Questions have been raised by many as to the potential motives behind the SL most recent position. Some have claimed that it is an attempt by the SL leadership to find a way to artificially differentiate themselves from the rest of the left. Complaints from the SL’s quarter about the difficulties differentiating themselves from other left groups since the fall of the USSR have indeed been frequent in their literature. Others believe that, in the context of their recent internal turmoil, the SL leadership is using the issue organizationally as a loyalty test. Those who succeed in passing the SL’s test show their true loyalty is to the diseased cult organizationally, rather than any pretence it makes about socialist revolution. Lastly the IG has implied the SL has taken a dive in the face of chauvinist hysteria. While the SL certainly has taken such dives, such as their frightened reaction to 9/11 and the war in Afghanistan in 2001, no such similar atmosphere exists in relation to Haiti at the moment.

As more fully elaborated in a previous polemic (“IG: Trotsky’s Transitional Program or Robertson’s Political Compass”) the SL based practically it’s entire existence in the 1980’s on the issue of defending the USSR. In the face of it’s demise they have constructed a worldview in which, just as previously all questions were seen through the narrow prism of the Soviet Unions defence, today all questions are viewed through the narrow prism of the Soviet Unions demise. It is not just the subjective crisis of leadership that holds back working class struggles but a new objective circumstances where the question of taking state power is off the historical agenda for one reason or another.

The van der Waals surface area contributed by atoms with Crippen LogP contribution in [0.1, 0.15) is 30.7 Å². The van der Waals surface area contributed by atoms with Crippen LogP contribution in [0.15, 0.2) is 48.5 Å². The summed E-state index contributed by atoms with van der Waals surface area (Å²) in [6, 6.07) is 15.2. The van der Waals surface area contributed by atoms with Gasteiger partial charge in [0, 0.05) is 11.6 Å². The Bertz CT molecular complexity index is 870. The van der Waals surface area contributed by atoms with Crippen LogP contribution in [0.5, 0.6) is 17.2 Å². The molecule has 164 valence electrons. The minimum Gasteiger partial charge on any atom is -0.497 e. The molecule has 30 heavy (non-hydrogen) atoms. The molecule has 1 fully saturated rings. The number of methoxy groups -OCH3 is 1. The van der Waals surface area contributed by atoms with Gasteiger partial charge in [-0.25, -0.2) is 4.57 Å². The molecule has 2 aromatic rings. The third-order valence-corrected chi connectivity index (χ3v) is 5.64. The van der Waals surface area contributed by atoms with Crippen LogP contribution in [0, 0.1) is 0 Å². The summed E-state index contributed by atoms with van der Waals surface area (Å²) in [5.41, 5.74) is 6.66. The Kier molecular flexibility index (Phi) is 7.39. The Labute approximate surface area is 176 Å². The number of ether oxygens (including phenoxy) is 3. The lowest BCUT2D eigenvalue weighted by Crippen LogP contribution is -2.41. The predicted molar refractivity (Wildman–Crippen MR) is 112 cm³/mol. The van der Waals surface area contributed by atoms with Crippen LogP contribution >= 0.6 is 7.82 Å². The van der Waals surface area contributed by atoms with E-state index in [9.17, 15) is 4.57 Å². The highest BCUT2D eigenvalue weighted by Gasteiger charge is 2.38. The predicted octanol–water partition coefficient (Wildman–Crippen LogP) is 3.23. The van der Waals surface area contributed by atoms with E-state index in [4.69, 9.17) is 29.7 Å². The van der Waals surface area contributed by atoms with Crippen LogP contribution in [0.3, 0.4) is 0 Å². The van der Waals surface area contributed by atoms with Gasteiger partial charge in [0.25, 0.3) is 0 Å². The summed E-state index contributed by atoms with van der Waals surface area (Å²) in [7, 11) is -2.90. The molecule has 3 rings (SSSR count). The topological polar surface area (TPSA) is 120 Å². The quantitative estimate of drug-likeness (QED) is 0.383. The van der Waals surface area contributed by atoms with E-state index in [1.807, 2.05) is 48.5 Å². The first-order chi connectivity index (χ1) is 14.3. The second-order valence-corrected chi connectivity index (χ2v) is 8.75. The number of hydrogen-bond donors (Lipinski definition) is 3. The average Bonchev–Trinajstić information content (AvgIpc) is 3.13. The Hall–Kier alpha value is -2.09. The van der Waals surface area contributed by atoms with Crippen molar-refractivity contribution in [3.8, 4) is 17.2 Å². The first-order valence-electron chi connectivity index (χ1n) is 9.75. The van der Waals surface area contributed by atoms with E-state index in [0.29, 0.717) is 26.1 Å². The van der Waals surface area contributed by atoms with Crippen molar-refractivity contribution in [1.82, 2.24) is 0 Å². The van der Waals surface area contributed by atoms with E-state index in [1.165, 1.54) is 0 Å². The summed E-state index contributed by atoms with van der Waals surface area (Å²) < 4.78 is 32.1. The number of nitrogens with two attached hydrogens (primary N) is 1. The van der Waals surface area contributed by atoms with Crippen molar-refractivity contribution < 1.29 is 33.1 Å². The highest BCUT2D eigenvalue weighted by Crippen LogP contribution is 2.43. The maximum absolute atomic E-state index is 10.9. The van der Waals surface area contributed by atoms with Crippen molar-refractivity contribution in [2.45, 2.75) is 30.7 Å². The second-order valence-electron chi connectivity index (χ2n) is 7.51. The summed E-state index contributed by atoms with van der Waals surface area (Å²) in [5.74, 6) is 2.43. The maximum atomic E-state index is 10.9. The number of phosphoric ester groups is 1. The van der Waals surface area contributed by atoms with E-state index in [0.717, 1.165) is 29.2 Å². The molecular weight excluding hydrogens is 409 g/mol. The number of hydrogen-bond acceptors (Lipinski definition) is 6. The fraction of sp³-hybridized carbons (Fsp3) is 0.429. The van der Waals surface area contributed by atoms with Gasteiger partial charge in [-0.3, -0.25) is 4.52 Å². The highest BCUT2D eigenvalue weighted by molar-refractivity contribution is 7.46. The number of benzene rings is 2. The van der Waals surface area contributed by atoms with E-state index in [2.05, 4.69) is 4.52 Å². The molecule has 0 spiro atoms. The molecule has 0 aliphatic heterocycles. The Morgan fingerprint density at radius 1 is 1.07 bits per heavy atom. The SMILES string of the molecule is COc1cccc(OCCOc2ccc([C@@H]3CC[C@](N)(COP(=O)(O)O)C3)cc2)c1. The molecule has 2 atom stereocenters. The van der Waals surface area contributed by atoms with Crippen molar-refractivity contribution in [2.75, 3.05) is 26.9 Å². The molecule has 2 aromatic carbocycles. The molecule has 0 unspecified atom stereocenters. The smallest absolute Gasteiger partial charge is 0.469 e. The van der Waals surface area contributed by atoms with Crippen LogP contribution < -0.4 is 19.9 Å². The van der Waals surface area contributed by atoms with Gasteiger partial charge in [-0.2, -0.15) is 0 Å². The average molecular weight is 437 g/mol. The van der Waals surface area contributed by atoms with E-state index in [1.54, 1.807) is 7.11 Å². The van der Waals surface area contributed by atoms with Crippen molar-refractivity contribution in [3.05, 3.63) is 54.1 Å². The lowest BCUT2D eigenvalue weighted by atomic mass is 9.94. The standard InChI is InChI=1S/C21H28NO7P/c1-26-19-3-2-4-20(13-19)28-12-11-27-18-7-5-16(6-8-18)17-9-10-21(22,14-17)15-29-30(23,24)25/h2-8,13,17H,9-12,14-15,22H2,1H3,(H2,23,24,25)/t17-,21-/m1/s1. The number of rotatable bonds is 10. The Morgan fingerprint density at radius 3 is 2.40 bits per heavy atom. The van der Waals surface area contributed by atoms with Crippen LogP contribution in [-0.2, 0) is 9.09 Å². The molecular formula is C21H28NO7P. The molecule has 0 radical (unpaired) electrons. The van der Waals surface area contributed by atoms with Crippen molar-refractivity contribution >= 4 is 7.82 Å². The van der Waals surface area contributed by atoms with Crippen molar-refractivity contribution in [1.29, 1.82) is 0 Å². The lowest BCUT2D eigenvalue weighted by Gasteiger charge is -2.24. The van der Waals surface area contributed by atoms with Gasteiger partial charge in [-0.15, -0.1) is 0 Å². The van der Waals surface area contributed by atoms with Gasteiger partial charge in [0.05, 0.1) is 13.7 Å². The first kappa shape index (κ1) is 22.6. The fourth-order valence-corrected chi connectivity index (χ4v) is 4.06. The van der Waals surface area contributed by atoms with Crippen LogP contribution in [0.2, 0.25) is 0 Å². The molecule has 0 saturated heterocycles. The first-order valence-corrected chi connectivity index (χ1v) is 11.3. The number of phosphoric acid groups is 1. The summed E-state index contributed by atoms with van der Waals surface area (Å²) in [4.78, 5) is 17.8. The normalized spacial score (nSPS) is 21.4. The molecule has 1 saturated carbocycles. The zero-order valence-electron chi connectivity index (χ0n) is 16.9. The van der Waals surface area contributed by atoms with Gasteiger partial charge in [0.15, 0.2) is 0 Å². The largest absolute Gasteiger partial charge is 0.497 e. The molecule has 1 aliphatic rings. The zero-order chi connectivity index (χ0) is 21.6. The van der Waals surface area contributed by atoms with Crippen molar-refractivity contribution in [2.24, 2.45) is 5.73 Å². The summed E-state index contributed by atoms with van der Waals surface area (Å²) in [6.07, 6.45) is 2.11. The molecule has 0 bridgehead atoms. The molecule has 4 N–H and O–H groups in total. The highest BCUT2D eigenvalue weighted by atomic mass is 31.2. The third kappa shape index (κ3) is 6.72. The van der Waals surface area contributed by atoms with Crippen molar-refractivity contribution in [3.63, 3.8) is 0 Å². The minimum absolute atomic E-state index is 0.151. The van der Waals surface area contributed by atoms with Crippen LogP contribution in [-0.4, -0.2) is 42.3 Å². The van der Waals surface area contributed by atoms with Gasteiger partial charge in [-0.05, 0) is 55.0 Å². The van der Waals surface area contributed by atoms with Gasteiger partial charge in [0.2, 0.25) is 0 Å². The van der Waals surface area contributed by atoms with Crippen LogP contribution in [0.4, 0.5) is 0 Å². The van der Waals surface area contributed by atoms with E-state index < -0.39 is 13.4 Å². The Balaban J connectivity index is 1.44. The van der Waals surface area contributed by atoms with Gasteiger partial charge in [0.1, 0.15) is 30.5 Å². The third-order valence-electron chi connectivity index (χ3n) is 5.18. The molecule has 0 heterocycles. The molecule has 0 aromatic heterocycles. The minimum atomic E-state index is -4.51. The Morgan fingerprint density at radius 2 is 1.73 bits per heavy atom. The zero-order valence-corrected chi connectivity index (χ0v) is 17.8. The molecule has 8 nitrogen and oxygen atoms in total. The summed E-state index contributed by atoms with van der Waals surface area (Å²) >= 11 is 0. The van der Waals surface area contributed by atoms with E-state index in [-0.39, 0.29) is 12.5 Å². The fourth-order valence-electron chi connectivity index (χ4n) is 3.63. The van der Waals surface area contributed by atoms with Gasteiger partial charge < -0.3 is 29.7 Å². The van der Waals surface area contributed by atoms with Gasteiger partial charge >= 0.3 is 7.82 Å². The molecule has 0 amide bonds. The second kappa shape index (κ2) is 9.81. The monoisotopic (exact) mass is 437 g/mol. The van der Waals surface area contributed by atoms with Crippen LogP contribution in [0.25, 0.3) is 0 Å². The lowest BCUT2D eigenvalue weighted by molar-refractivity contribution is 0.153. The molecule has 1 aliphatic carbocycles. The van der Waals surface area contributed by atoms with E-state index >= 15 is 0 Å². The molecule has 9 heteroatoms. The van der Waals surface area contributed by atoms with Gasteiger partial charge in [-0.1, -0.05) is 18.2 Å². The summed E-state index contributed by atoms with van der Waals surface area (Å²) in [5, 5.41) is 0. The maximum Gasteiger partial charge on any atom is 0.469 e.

Those who give up on the working class are forced to look to other social forces for salvation. During the 1980’s, in a symmetrical disorientation to today’s, the SL wildly exaggerated notions and fears about the dangers of the “Reagan years” combined with their dismantling of their trade union fractions lead them to look to the Soviet Stalinists and their military and economic might to protect them from the ravages of imperialism. Today the USSR no longer exists and Cuba cannot act as a sufficient substitute in the region. The recent crisis in Haiti and the SL’s reaction are, at bottom, an expression of giving up on the working class and, for that matter, giving up on themselves.

Wohlforth and Robertson 

At least in some ways it appears that Spartacist leader Jim Robertson has arrived at the same place though with different tempos, as his former arch-nemesis Tim Wohlforth. Besides the fact that both started out as oppositionists to the Socialist Workers Party turn to Pabloite revisionism in the early 60’s and both tragically ended up leading bureaucratized anti-Trotskyist cults, it appears that Jim Robertson is now finally coming over to Wohlforth’s views on “humanitarian” imperialism.